Rewriting History

Russian Biopic Will De-Gay Tchaikovsky

It’s bad enough that Russia wants to make life hell for its LGBT citizens. Now it’s trying to claim new victims retroactively. Faced with tough laws that criminalize just about any thing gay, the makers of a forthcoming movie about Pyotr Tchaikovsky have decided to de-gay the legendary composer in a fit of self-censorship.

The film’s screenwriter, Yuri Arabov, insists that Tchaikovsky was not gay. Instead, the composer was just “a person without a family who has been stuck with the opinion that he supposedly loves men.”

That’s not how earlier versions of the script seemed to read. Kirill Serebrennikov, the artistic director of the Gogol Theatre in Moscow, announced last year that he wanted to make a picture about Tchaikovsky but couldn’t find money for it because of the gay angle.

Film columnist Larisa Malyukova said that in a version of the script she saw last year, Tchaikovsky suffered over his love of a younger man. Now, says screenwriter Arabov, the script “has absolutely no homosexuality, it’s entirely not about that.”

Why the sudden change of heart? We’re sure it has nothing to do with the fact that the biopic is now partially underwritten by the Russian Ministry of Culture. That’s probably just an amazing coincidence.

And just for the record, there is overwhelming evidence, from Tchaikovsky’s letters to his brother’s autobiography, that the composer was gay. No matter how hard Russia may try, it can’t rewrite history.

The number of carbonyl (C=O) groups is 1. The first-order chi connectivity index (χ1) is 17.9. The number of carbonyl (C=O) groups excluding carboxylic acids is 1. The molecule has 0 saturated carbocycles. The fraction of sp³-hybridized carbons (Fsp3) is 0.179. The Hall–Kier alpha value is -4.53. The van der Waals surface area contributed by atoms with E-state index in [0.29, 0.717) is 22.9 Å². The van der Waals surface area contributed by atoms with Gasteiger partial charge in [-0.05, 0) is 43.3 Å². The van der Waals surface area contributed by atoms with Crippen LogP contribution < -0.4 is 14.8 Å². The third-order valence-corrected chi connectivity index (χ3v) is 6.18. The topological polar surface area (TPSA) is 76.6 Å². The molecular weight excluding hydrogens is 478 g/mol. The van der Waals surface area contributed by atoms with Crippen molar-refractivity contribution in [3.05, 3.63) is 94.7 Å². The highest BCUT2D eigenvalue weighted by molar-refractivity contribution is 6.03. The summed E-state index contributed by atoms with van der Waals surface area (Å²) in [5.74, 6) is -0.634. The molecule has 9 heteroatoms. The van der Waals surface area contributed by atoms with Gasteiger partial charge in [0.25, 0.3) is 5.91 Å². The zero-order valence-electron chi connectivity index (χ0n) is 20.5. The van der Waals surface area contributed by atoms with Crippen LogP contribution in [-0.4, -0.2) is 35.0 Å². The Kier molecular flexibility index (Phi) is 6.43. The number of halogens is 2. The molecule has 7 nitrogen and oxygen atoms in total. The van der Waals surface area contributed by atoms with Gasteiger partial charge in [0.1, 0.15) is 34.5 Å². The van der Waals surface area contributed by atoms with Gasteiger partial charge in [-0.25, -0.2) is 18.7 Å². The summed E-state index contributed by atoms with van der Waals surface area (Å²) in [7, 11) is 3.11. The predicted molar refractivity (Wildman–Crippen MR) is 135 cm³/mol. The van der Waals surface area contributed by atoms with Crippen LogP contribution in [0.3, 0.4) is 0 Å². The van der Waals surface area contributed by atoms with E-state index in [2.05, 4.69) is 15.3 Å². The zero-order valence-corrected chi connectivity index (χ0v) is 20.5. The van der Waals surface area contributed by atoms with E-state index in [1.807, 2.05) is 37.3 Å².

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  • jwrappaport

    What a colossal, disgusting work of fraud. Just as the Soviets tried and failed to suppress Tchaikovsky’s homosexuality fifty years ago, so to shall Putin and his goons in a different century.

    I remember the first time I played his Fifth Symphony. I was about 15, and I had just met the first man I ever loved. Living with Tchaikovsky’s music, reading his letters and about his life, made me realize that I wasn’t alone: there were many other people like me, many of whom well understood the agony of the closet, yet they drew strength from their suffering. It was the finale of that symphony that gave me the courage to come out and be true to my deepest convictions. To the man who gave me such comfort, to the man who gave me such a gift of self-empowerment – no honor could be to great, no gratitude deep enough.

    To, Tchaikovsky, my greatest musical inspiration and confidante from beyond the grave: I can think of no greater insult than to lay claim to your cultural treasures only after laying waste to your memory. These people are tyrants, and I take some comfort in knowing that gay couples will still be enjoying Swan Lake long after Putin’s regime of horror is dead.

  • MikeE

    oh for god’s sake, Tchaikowsky even had a brief fling with Camille Saint-Saëns. Anyone trying to show Tchaikowsky as anything other than a gay man is an intellectual fraud.

  • Charles175

    Changing history is one of the first steps in the rise of totalitarianism.

  • 1EqualityUSA

    It will get people talking about it more, the opposite effect. Putin must really be latent.

  • Taliaferro

    “No matter how hard Russia may try, it can’t rewrite history.” Actually, Russia, or the Soviet Union, has a long history of rewriting history. So too do most countries, including the U.S. Ask any Native American or black person or southerner. It is the victors who write history, not the losers.

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